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Posted by ginevive on May 13, 2003 at 11:03:58:
In Reply to: Does anyone see a problem with this? posted by Krystal19_85 on May 12, 2003 at 12:16:15:
OK I am new to ball pythons, I admit. I got my first one a few months ago. But already I have spent well over $50 on his care, caging, heating/electrical requirements, feeding especially, and upkeep. And this is all true, even though I got him for free (adopted), so an initial snake-purchase/shipping cost is not included in my estimate of how much I spent on him. If I had bred him, say, or bought him, a substantial investment would have had to be put forth, and I would not want to just give that away. Another thing, I think that if a $20 pricetag were in any way viable for balls, it would definately be implicated in the money-grubbing pet shops I have visited. If they, usually providing substandard care, cannot afford to sell the balls cheap, how could any good breeder?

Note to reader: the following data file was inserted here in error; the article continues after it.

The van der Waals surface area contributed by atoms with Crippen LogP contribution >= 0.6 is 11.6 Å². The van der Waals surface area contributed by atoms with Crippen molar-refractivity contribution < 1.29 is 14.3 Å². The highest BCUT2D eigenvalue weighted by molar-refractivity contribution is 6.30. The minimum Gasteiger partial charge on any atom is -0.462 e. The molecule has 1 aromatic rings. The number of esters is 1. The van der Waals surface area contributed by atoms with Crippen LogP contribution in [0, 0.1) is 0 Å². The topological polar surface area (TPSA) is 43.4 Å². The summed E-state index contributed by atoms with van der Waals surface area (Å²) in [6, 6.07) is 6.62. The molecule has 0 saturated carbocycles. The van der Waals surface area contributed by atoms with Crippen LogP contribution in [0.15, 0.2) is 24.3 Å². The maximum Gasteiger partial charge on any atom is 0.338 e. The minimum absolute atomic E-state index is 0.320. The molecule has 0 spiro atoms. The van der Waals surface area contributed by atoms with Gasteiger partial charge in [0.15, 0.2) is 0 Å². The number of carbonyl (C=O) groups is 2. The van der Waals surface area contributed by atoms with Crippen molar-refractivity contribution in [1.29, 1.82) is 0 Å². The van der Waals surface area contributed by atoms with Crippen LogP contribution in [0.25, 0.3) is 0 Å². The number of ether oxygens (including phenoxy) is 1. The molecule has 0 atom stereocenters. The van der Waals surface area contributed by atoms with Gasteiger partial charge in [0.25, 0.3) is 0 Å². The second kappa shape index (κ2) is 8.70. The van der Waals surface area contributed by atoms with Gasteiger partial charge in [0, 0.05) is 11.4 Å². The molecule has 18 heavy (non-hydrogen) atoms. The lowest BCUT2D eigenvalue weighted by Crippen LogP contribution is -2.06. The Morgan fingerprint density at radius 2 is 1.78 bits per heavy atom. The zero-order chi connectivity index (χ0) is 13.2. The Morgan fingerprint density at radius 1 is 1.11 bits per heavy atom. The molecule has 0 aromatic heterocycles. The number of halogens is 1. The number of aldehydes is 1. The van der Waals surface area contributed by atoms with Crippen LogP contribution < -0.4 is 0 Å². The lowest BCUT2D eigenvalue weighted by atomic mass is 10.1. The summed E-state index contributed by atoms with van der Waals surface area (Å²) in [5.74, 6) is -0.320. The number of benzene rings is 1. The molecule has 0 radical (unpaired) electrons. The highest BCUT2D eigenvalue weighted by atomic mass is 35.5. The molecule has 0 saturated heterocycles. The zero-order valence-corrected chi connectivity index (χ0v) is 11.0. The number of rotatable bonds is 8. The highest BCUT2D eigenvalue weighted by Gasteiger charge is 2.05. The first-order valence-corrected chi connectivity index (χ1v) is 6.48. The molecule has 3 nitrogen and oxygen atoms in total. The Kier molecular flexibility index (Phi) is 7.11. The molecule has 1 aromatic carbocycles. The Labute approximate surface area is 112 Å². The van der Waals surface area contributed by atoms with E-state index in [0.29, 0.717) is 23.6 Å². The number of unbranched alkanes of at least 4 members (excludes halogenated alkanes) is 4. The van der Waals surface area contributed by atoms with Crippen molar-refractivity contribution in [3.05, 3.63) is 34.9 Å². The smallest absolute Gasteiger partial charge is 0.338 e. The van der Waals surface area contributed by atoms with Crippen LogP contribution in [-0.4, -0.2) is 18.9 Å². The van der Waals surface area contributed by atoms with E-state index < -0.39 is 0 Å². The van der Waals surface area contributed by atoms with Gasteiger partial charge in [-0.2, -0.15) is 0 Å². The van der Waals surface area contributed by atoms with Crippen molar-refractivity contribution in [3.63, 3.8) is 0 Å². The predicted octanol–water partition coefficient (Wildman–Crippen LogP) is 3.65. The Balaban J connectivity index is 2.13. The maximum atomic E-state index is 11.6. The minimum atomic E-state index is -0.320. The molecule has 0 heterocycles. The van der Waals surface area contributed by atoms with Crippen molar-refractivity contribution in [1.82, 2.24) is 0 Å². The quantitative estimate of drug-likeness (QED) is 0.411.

How could you break even by selling them for less than $50?
While I'm at it, I'll stray off topic a bit. I am into frog/toad keeping also, but this is relevant to the cost of BPs also. I see Firebelly toads/newts/dwarf frogs at pet stores all the time, always priced at around $2-5. this cheap price encourages uneducated people, especially kids, to just buy them and not really care about them much. I have witnessed the gruesome sight of 4 african dwarf frogs frozen in ice on an outside porch of a house I delivered to once, in a poor neighborhood of town. I would fear that the low pricing on herps would lead to the ignorant and not-financlally-well-off people buying them and not being able or willing to care for them right. Pets are really a luxury, and their prices should be raised, if anything, not lowered...!!